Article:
In recent years, the reputation of Katsumi Watanabe as an important Japanese street photographer who intimately captured Tokyo’s seedy underground culture of yakuza and prostitutes has been revived. Born in the city of Morioka, in Iwate Prefecture, in 1941, Watanabe discovered photography working by day at a local newspaper while finishing high school by night.
For three decades, Stan Douglas has probed cultural and historical moments with exceptional specificity and lush atmosphere. Working in large-scale photography, video, and installation, the Vancouver-based artist wields a strong directorial hand to reanimate and reimagine the past, while maintaining remarkable fidelity through costuming, scene setting, and production design.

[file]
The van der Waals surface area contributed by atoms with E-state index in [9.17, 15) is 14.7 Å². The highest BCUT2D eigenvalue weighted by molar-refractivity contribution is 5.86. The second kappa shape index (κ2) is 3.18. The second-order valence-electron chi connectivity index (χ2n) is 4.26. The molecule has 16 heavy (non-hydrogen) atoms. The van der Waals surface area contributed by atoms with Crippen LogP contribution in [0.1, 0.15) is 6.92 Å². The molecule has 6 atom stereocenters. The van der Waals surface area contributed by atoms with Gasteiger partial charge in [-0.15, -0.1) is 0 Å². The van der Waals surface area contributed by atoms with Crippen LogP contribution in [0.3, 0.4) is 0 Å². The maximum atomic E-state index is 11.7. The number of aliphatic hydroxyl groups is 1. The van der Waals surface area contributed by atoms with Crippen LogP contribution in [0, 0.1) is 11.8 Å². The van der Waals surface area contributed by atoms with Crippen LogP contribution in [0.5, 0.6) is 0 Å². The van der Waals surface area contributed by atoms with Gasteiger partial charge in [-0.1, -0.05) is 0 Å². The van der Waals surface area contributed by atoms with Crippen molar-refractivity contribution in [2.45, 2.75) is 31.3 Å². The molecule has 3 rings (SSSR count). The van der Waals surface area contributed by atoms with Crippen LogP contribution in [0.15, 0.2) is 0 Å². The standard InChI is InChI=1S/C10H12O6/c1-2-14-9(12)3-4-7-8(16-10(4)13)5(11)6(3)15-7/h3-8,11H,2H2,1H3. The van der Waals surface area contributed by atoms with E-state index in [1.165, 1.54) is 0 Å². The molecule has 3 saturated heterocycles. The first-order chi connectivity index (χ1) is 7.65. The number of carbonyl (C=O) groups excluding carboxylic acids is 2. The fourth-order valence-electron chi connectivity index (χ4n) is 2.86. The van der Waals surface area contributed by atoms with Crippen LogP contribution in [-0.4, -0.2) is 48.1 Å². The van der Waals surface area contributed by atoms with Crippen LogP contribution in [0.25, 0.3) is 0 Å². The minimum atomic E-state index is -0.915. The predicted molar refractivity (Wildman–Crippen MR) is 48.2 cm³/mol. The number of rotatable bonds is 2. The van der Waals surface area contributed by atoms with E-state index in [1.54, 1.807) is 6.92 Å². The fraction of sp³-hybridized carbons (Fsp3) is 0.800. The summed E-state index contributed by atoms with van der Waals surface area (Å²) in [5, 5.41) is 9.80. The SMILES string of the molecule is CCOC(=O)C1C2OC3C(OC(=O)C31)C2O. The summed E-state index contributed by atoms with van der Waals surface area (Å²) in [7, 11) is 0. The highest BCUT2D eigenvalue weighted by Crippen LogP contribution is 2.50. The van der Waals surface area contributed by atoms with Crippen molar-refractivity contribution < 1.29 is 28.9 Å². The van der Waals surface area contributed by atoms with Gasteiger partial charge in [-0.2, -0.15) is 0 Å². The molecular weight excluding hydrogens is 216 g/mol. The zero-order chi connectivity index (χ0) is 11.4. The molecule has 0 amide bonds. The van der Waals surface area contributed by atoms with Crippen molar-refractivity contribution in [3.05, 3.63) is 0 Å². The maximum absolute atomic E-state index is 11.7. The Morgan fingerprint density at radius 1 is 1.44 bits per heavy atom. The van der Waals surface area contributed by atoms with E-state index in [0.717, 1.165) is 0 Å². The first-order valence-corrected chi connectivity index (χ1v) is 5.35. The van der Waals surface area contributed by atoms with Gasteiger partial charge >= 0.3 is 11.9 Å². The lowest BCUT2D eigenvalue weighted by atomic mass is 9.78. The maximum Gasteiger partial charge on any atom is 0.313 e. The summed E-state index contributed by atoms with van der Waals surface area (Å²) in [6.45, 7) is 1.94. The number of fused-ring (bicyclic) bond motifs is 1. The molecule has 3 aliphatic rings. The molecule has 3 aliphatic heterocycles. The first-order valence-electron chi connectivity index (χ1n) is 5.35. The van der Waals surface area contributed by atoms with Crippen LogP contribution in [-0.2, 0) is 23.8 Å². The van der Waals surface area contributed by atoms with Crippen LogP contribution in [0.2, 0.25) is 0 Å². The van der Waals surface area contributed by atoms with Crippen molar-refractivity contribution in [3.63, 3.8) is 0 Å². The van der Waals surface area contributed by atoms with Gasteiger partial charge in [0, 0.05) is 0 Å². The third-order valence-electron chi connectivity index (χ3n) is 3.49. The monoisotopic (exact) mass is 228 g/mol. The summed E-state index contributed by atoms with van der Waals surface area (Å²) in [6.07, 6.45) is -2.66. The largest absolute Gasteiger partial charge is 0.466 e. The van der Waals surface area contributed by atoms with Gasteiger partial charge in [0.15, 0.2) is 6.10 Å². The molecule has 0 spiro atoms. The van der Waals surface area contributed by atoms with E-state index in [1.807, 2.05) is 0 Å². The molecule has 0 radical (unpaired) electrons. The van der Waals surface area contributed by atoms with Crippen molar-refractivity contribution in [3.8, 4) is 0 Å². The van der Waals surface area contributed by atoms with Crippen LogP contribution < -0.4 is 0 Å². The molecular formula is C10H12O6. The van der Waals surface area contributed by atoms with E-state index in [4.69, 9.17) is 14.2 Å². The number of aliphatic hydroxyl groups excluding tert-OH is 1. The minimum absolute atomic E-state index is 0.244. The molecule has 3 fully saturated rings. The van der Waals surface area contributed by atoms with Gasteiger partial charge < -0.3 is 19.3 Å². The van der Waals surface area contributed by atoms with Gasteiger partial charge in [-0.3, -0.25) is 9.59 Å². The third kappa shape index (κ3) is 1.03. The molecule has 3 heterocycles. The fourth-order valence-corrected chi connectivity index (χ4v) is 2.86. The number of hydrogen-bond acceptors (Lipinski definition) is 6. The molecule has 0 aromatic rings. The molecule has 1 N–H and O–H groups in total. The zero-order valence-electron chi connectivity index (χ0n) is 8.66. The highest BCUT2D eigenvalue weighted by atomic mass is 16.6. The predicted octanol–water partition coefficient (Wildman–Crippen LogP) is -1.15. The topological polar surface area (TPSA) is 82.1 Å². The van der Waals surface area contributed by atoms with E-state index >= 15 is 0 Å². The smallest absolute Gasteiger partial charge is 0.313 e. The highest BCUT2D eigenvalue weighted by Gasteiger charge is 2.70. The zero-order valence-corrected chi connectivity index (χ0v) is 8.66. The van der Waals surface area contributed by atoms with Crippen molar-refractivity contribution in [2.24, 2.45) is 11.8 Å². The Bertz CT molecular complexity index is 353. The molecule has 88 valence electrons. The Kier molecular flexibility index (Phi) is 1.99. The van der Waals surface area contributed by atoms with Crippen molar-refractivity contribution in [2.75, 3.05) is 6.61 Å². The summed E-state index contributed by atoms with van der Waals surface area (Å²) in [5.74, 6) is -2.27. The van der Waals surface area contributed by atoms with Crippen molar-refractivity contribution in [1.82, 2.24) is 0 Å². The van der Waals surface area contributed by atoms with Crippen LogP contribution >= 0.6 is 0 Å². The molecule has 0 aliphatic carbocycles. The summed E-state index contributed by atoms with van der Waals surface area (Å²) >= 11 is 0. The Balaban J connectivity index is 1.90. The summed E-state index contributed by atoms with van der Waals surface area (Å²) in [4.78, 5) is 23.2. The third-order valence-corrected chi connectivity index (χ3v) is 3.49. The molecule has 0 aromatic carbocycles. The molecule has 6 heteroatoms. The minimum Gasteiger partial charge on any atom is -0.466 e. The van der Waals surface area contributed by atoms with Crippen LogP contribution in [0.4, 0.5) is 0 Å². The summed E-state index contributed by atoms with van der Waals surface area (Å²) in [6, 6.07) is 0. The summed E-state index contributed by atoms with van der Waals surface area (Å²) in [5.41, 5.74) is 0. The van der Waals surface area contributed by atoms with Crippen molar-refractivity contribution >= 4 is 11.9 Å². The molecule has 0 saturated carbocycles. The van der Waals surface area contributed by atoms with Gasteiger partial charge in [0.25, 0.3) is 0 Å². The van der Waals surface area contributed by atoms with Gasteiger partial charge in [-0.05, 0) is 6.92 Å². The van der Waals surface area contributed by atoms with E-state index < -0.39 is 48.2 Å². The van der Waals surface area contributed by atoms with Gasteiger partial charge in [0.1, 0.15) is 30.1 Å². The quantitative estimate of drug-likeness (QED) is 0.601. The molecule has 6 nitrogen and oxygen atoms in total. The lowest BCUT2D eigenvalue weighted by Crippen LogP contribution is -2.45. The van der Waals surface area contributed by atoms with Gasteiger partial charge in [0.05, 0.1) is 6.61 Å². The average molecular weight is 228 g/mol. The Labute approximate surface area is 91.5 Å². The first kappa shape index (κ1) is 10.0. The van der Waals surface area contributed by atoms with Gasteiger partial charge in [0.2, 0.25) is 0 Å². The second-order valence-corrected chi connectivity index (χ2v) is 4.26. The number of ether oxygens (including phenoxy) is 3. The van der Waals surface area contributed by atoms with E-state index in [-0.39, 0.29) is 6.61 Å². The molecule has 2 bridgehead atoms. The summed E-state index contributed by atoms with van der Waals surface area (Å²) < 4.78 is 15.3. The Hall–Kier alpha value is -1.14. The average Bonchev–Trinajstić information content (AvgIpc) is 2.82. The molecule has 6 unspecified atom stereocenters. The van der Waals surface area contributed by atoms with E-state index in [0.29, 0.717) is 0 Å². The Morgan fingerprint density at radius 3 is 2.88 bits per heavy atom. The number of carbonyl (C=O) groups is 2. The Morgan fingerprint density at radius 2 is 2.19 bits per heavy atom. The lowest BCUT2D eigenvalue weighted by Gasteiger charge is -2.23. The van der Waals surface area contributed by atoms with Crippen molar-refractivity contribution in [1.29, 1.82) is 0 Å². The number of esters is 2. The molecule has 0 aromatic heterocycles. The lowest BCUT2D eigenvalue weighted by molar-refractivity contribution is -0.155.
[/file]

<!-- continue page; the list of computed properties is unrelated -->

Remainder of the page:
When I moved west on Twelfth Street, from two rooms off Avenue A to seven on Second Avenue, I had more vinyl records than anything else. I brought two beds, a round pedestal table, a few chairs, and a lot of pictures and books and magazines, but records going back to my childhood were what took up most of the space in the U-Haul a friend hired.
In search of the late Malick Sidibé and the rhythmic roots of his legendary photographs.
A. Chab Touré
I knew that Malick Sidibé was unwell. An interview seemed out of the question; I couldn’t bear the idea of dragging the great photographer on a long and exhausting journey down memory lane through his work and life. Not now that the illness was transforming his body and mind progressively every day.
When the Iranian photographer Newsha Tavakolian opened her first solo exhibition in her hometown of Tehran, she had a surprise in store for the six women who are the subjects of her portrait series Listen (2010). All of them are professional singers.